The modern Christmas tree has origins in both Norse and Roman traditions. While the Norsemen used evergreens, as they were viewed as a symbol of eternal life, the Romans used just about any tree that was growing where they lived. They also did not chop down the trees and place them in their homes; that came from the Germans during the Renaissance and has been attributed to Martin Luther.

Because the winter solstice was about the rebirth of the sun, the sun god Sol Invictus got his share of attention as well. Many of the ornaments decorating Saturnalia trees were in the shapes of stars or suns. Images of the double-faced god, Janus, were also popular, as were gold and silver-coloured orbs, much like today.

Food, in particular cookies and shaped biscuits, were also used to decorate trees. These were often shaped like suns, moons, children (as a sign of fertility), or animals. So yes, the Christmas gingerbread man also has Saturnalia origins.

And while trees remained outdoors, people decorated their homes with a lot of greenery; symbols of life, fertility, and the harvest. Streamers of red and gold were often interlaced with these. Wreaths were also hung from doorways and from public buildings.

romean carolling
Christmas carols, Roman-style
Of interesting Note: The hanging of Mistletoe is actually a Nordic tradition that dates back to ancient Scandinavia and the myth of Baldur. The burning of the Yule Log is also Nordic, as is the term 'Yuletide', which dates to ancient Germanic paganism.

People also decorated themselves with lots of greenery, as well as copious amounts of costume jewellery. Laurel crowns were often worn by both men and women alike. Such dress and spectacle often rolled into the next ancient tradition...

The Singing of Carols

Christmas carolling today is a far more subdued affair than it was in Ancient Rome. During the Saturnalia week, groups of people would go from house to house, beating drums, playing their pipes, while singing any number of songs. These 'carollers' were usually drunk, and often naked. Sadly, the practice of nude carolling has fallen out of favour in recent years. I blame it on the December climate in North America and much of Europe, which makes naked prancing a less-than-merry experience.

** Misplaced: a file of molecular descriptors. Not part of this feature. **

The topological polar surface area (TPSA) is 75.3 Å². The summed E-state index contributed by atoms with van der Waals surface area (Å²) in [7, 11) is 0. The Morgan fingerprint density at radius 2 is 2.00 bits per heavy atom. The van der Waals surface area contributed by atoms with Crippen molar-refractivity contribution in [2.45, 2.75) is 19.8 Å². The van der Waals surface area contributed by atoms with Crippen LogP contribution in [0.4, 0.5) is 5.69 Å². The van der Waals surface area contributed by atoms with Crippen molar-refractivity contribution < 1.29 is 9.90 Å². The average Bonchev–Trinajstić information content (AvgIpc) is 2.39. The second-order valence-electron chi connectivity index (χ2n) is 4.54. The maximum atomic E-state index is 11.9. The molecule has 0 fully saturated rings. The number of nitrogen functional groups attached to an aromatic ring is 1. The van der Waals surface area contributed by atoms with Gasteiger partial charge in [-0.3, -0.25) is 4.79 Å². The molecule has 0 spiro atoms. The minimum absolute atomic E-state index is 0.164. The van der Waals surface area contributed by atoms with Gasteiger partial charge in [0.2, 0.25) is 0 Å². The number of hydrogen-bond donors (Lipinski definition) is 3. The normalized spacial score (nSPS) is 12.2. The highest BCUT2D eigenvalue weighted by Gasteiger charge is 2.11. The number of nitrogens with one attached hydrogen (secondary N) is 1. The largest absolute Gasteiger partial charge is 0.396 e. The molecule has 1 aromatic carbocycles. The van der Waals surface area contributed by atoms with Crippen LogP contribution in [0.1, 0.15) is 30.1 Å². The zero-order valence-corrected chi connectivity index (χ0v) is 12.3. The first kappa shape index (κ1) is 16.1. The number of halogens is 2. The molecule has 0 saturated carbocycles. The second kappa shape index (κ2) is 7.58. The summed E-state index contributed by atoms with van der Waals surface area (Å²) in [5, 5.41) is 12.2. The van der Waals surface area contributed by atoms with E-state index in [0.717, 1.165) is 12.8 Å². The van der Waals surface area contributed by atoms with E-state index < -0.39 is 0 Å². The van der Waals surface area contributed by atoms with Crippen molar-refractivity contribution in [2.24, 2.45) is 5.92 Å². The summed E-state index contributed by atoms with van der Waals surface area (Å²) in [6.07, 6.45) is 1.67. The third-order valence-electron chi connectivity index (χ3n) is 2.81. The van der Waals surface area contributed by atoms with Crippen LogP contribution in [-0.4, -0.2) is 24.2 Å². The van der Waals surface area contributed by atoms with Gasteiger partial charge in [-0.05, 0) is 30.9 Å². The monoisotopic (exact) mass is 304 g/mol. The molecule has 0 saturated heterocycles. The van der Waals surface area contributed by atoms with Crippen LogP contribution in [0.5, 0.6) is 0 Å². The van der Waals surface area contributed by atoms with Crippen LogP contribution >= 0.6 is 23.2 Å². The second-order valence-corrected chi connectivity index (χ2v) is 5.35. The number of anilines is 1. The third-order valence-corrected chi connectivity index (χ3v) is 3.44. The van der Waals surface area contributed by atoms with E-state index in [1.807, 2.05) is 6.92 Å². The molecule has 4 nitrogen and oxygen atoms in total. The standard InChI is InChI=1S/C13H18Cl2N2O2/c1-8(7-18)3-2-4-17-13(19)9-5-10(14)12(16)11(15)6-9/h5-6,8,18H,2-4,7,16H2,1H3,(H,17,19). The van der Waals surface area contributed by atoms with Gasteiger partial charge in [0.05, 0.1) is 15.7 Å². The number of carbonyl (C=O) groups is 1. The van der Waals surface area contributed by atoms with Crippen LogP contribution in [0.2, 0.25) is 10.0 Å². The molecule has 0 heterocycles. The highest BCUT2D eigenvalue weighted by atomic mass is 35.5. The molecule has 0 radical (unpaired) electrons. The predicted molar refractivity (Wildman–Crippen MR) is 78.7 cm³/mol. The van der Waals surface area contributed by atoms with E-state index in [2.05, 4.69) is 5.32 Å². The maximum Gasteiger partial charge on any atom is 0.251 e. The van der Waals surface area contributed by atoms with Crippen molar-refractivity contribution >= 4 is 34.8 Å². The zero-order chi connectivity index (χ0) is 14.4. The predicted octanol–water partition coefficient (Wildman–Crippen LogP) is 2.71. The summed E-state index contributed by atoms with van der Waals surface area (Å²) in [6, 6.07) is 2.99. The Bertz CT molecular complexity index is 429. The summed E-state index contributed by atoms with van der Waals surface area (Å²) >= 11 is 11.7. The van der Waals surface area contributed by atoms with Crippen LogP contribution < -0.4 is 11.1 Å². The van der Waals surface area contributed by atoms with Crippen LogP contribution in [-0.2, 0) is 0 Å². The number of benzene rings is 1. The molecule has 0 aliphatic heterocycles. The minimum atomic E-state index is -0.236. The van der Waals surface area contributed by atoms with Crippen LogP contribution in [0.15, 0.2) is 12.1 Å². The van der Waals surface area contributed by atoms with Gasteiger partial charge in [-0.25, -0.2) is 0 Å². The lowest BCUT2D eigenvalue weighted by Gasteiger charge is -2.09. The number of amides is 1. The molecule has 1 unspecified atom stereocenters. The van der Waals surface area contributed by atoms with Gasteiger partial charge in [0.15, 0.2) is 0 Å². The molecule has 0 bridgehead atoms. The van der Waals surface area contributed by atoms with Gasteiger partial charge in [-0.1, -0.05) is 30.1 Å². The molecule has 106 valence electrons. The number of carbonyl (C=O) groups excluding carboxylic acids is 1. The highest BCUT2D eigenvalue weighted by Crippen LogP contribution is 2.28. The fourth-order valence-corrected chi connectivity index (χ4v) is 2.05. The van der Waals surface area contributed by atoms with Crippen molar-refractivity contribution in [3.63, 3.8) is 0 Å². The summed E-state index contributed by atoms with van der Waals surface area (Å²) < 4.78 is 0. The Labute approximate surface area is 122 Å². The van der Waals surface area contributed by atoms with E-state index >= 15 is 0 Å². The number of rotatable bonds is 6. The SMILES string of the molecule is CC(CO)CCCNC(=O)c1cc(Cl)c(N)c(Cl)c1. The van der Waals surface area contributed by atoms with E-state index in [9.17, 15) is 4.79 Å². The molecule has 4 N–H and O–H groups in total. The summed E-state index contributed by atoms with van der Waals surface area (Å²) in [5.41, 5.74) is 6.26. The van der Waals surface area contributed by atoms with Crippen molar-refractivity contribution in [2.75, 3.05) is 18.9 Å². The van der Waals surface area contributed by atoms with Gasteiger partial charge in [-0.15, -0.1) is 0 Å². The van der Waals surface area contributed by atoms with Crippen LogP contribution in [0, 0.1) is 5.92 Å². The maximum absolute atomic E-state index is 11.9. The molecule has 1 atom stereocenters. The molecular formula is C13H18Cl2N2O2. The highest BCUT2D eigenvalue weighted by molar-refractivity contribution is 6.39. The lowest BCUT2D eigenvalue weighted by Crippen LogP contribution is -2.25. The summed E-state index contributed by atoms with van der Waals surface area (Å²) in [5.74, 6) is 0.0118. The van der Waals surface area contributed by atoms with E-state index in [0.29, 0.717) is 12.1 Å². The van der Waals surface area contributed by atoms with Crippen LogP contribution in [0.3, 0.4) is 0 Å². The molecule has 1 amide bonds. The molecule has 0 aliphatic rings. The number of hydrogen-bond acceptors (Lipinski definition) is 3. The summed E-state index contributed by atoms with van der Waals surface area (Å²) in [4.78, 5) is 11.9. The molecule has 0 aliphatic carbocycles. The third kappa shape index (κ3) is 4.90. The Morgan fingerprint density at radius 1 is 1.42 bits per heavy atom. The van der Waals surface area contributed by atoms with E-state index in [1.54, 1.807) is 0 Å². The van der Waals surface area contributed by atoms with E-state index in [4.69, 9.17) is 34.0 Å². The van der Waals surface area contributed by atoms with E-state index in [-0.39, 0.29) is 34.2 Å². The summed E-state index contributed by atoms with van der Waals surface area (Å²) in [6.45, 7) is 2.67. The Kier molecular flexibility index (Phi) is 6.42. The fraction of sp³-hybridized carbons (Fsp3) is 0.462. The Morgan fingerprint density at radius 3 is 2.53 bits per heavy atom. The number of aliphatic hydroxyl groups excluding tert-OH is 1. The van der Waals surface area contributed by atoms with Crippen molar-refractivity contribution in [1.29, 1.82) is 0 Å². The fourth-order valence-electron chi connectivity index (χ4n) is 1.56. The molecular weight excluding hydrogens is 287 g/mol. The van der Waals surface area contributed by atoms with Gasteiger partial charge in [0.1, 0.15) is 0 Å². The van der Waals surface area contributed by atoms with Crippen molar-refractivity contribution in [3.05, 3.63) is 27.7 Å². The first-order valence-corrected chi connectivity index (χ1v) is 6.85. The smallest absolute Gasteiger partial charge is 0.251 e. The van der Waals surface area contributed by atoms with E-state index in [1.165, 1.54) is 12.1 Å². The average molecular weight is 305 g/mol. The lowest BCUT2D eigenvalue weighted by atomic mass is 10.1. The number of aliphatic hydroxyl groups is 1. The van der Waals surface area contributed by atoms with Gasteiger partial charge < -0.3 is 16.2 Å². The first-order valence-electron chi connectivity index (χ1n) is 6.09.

The Giving of Gifts

On the third day of Saturnalia (hey, that could be a song! Somebody write that down...), 19 December, was the Sigillaria. The term 'Sigillaria' refers to pottery or wax figurines, that were often given as gifts. The term came to encompass all Saturnalia presents, not just wax figures and pottery. Despite his attempt to reduce Saturnalia to a single day, Emperor Augustus was quite fond of gag gifts, as was Emperor Vespasian. The poet, Martial, describes a variety of gifts given during the Sigillaria. Much like today, they vary greatly between the cheap and expensive. Some examples he listed include: perfume, sausage, pipes, books, an axe, a parrot, tableware, cutlery, slaves, or exotic animals.

Employers, patrons, as well as masters of households also gave gifts to their employees or servants. Even slaves were given often lavish presents by their masters. The British tradition of Boxing Day was at least partially influenced by this ancient custom.

The King / Queen of Saturnalia

The Romans knew how to party
During the Empire, a new tradition emerged, where one man (or sometimes woman) became the master of ceremonies for the celebration. Much like the Lord of Misrule in Medieval England, the Saturnalicius princeps deliberately (mis)rules, creating chaos, while being served by his or her fellow revellers. Both the King of Saturnalia and the Lord of Misrule were determined by lot, and could be anyone, even a slave. Most of the commands given by the king included subjecting guests to humiliating stunts, such as requiring them to sing naked, or else having someone either spanked or tossed into a fountain.